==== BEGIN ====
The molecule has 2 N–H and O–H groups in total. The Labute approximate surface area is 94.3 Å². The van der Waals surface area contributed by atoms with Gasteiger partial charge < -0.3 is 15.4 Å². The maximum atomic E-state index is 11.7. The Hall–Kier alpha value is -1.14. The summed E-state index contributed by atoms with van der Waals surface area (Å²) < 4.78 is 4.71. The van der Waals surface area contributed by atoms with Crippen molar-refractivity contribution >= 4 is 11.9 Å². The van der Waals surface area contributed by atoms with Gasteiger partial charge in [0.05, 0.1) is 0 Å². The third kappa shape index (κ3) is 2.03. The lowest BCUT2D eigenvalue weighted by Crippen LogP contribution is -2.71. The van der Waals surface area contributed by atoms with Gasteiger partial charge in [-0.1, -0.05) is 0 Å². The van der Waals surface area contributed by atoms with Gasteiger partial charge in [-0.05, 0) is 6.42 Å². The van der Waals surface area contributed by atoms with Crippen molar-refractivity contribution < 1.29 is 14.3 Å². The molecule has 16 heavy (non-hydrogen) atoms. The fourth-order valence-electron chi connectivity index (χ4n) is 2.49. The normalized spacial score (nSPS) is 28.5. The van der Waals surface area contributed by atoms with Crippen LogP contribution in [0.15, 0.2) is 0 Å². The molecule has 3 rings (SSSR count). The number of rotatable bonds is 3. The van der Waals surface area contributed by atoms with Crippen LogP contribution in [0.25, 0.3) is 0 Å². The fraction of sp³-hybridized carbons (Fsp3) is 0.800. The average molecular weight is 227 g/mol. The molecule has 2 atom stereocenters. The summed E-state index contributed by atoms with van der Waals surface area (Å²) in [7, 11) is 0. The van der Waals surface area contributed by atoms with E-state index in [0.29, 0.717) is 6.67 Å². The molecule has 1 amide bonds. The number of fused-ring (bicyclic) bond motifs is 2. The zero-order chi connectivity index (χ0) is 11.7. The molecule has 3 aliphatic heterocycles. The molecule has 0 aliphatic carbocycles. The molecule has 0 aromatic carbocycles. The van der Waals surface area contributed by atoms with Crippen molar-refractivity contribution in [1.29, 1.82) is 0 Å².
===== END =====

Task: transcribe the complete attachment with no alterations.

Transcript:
The molecule has 2 N–H and O–H groups in total. The Labute approximate surface area is 94.3 Å². The van der Waals surface area contributed by atoms with Gasteiger partial charge < -0.3 is 15.4 Å². The maximum atomic E-state index is 11.7. The Hall–Kier alpha value is -1.14. The summed E-state index contributed by atoms with van der Waals surface area (Å²) < 4.78 is 4.71. The van der Waals surface area contributed by atoms with Crippen molar-refractivity contribution >= 4 is 11.9 Å². The van der Waals surface area contributed by atoms with Gasteiger partial charge in [0.05, 0.1) is 0 Å². The third kappa shape index (κ3) is 2.03. The lowest BCUT2D eigenvalue weighted by Crippen LogP contribution is -2.71. The van der Waals surface area contributed by atoms with Gasteiger partial charge in [-0.1, -0.05) is 0 Å². The van der Waals surface area contributed by atoms with Gasteiger partial charge in [-0.05, 0) is 6.42 Å². The van der Waals surface area contributed by atoms with Crippen molar-refractivity contribution < 1.29 is 14.3 Å². The molecule has 16 heavy (non-hydrogen) atoms. The fourth-order valence-electron chi connectivity index (χ4n) is 2.49. The normalized spacial score (nSPS) is 28.5. The van der Waals surface area contributed by atoms with Crippen LogP contribution in [0.15, 0.2) is 0 Å². The molecule has 3 rings (SSSR count). The number of rotatable bonds is 3. The van der Waals surface area contributed by atoms with Crippen LogP contribution in [0.25, 0.3) is 0 Å². The fraction of sp³-hybridized carbons (Fsp3) is 0.800. The average molecular weight is 227 g/mol. The molecule has 2 atom stereocenters. The summed E-state index contributed by atoms with van der Waals surface area (Å²) in [7, 11) is 0. The van der Waals surface area contributed by atoms with E-state index in [0.29, 0.717) is 6.67 Å². The molecule has 1 amide bonds. The number of fused-ring (bicyclic) bond motifs is 2. The zero-order chi connectivity index (χ0) is 11.7. The molecule has 3 aliphatic heterocycles. The molecule has 0 aliphatic carbocycles. The molecule has 0 aromatic carbocycles. The van der Waals surface area contributed by atoms with Crippen molar-refractivity contribution in [1.29, 1.82) is 0 Å².